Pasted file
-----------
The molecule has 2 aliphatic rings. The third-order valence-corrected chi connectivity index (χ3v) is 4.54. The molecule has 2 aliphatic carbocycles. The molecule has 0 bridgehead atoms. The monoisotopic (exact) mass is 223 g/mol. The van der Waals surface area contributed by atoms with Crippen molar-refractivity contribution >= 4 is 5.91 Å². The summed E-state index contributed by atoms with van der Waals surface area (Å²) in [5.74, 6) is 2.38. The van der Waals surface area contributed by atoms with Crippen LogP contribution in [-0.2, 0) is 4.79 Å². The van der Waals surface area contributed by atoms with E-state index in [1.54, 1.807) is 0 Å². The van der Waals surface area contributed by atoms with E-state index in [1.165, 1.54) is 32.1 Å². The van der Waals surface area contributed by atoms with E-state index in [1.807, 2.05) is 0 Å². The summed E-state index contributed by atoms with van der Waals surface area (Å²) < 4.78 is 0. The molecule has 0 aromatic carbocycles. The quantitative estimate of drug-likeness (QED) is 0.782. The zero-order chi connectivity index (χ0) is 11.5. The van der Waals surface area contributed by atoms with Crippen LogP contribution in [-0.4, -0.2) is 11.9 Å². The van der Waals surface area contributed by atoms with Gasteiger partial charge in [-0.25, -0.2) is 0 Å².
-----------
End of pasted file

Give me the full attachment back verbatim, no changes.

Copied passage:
The molecule has 2 aliphatic rings. The third-order valence-corrected chi connectivity index (χ3v) is 4.54. The molecule has 2 aliphatic carbocycles. The molecule has 0 bridgehead atoms. The monoisotopic (exact) mass is 223 g/mol. The van der Waals surface area contributed by atoms with Crippen molar-refractivity contribution >= 4 is 5.91 Å². The summed E-state index contributed by atoms with van der Waals surface area (Å²) in [5.74, 6) is 2.38. The van der Waals surface area contributed by atoms with Crippen LogP contribution in [-0.2, 0) is 4.79 Å². The van der Waals surface area contributed by atoms with E-state index in [1.54, 1.807) is 0 Å². The van der Waals surface area contributed by atoms with E-state index in [1.165, 1.54) is 32.1 Å². The van der Waals surface area contributed by atoms with E-state index in [1.807, 2.05) is 0 Å². The summed E-state index contributed by atoms with van der Waals surface area (Å²) < 4.78 is 0. The molecule has 0 aromatic carbocycles. The quantitative estimate of drug-likeness (QED) is 0.782. The zero-order chi connectivity index (χ0) is 11.5. The van der Waals surface area contributed by atoms with Crippen LogP contribution in [-0.4, -0.2) is 11.9 Å². The van der Waals surface area contributed by atoms with Gasteiger partial charge in [-0.25, -0.2) is 0 Å².